Exodus 1:8-10, indicates the Egyptians had overthrown these pagan kings and reinstalled a native king. Their new king knew Egyptian history and what Joseph had done, but the Egyptian's alarm over Israel's strength far outweighed any remaining respect for Joseph. 350 years after Joseph, the Hebrews in Goshen are viewed with alarm that they would unite with the disposed and despised 'Shepherd Kings,' the despised Shepherd Kings would retake the throne and Israel would return to Canaan.

Egypt's answer to the problem of Israel's might in numbers is arrived at in Ex. 1:10. Egypt decides to afflict the Hebrews, hoping to weaken them enough to prevent such a thing from taking place.

Pharaoh then used the Hebrews to fortify his land against the possible invasion, Ex. 1:11.

Note something of interest here:

God knew that His covenant-people would not be strengthened under a religious system close to their's (the early Egyptian), so He raised up a system that was in mortal combat against the truth (the Baal worshiping Shepherd kings).

This was the same problem with the Judaism of Paul's day. The closer the false religion is to the truth, the harder it is to stand against. Therefore for the protection of the new church, God had to destroy Judaism.

This is the same today. The closer that the false and destructive ideas of humanism are to the truth, the more deadly it is. Prosperity and toleration (religious freedom and support from the state) has destroyed Christianity.

Throughout history, God has changed humanistic Christianity to what it actually is: paganism to the core. Only by reducing paganized Christianity to what it actually is will the Child of God see it for what it is. It will take the fire of a pagan state's oppression of the covenant-people to mold them into a world-conquering fighting force.

Note: An army of physical numbers of God's people will not prevail with physical might of the pagan world any more than did these Hebrews over Egypt with their physical might. Righteousness will not be voted in; it will be brought in by the Spirit of God through the preaching of the total of God's word.

"But," the argument might be, "How about the physical war to take Canaan?" To which we must say that the Book of Hebrews points out that Canaan was a picture of our entering into the rest that is for us in Christ. Cf. ch. 4.

The history of Egypt as recorded on the monuments indicate that the Exodus takes place under THOTHMES II. His reign began very brilliantly, then suddenly all record of him stops. Then the monuments record a general revolt of the nations his father had conquered, including the ones in the land of Canaan. THOTHMES II is left with no son to take the throne, so from a prosperous reign there is a total collapse. Because THOTHMES II had no son, the throne is taken by his widow, a proud and bitterly superstitious woman. (Which fits in with the events recorded here in Exodus.)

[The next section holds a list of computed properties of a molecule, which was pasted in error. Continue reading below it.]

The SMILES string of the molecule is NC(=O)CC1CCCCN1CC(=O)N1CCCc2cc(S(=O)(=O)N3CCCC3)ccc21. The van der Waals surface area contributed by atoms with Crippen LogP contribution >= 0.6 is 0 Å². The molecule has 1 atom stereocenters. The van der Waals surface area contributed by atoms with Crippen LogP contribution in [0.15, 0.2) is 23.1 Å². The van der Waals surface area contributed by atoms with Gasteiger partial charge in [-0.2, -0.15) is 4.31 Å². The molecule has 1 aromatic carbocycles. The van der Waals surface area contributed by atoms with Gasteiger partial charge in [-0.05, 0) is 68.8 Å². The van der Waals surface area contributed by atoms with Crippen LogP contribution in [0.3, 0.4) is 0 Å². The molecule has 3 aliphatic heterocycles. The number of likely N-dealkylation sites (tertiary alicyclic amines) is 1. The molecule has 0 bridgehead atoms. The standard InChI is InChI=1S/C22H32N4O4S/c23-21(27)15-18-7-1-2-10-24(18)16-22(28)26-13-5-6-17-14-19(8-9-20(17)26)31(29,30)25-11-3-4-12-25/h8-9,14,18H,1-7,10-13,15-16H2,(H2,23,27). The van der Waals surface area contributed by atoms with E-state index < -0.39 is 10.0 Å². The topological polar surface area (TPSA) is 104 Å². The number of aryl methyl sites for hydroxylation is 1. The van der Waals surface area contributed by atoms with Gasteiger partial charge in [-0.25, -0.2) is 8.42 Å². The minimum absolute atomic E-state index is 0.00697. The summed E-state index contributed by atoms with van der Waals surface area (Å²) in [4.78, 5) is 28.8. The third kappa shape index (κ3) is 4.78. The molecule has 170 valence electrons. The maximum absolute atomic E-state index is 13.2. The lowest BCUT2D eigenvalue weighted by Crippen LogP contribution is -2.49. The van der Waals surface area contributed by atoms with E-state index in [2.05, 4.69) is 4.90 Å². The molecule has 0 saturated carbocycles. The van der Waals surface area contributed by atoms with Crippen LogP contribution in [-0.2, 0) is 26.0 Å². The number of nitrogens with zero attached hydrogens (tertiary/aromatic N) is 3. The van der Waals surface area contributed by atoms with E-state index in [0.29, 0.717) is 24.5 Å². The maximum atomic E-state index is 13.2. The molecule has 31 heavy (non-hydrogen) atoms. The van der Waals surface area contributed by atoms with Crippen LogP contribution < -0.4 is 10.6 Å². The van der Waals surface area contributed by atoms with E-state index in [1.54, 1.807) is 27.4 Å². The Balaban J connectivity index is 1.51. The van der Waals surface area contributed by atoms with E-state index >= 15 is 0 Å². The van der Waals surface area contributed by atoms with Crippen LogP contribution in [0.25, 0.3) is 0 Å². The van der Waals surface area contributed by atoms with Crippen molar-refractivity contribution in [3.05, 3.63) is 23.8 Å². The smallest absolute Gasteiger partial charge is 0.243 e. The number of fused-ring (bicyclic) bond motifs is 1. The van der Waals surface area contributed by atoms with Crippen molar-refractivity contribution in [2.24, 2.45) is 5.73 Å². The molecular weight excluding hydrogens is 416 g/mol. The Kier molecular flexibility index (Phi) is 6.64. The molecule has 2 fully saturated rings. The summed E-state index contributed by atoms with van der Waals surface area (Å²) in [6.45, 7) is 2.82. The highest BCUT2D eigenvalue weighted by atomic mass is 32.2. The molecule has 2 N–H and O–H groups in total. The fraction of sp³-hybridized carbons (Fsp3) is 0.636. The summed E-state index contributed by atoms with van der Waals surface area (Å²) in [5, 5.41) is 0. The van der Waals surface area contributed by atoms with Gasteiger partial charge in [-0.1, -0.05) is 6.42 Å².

Egypt had controlled and ruled Canaan for many years. Egypt's collapse as a result of the plagues upon it left Canaan in a very disoriented way. They had no organized armed might because Egypt had subdued all of that, and there was no need. Canaan had not yet fallen apart into small independent city-states the first time Israel sent the spies. But by the time 40 years went by, Canaan had dissolved into small independent city-states which allowed Israel to easily conquer them.

EGYPT, its prosperity

The River Nile and its regular overflowing, kept the area along the river extremely fertile.

The land was like a well-watered garden under the tropical sky and conditions couldn't be better for raising all kinds of produce. This meant that Egypt had plenty even in the time of famine of the rest of this area of the world. Egypt would have been the 'garden state' of the then known world. In fact, the fertility of Egypt's Nile valley is surpassed only by the fertile valleys of California.

This brought Abram, Isaac and Joseph down into Egypt from Canaan when the famine was bad in their home land.

But the water was not from rain but from the annual overflow of the Nile. It had to go out of its banks at least 24 ft. at Cairo for the harvest to be good. The Lord reminded Israel of this need of the Nile's water when He told them of the rain He would send upon Canaan in response to their faithful serving of Jehovah God. Israel was continually tempted to look back on Egypt with longing, Deut. 11:10.

Egypt was separated into Upper and Lower, and at times the two were combined under one Pharaoh through strength or intermarriage. One of the symbols for the land of Egypt (Upper) was a bent read, referred to in such passages as 2 Kgs. 18:21; Isa. 36:6; Ex. 29:6. Lower Egypt bore the title of 'bee' in Isa. 7:18. Some feel that the hornet is a reference to Egypt which destroyed Canaan for Israel. De 7:20 Moreover the LORD thy God will send the hornet among them, until they that are left, and hide themselves from thee, be destroyed. Jos 24:12 And I sent the hornet before you, which drave them out from before you, [even] the two kings of the Amorites; [but] not with thy sword, nor with thy bow.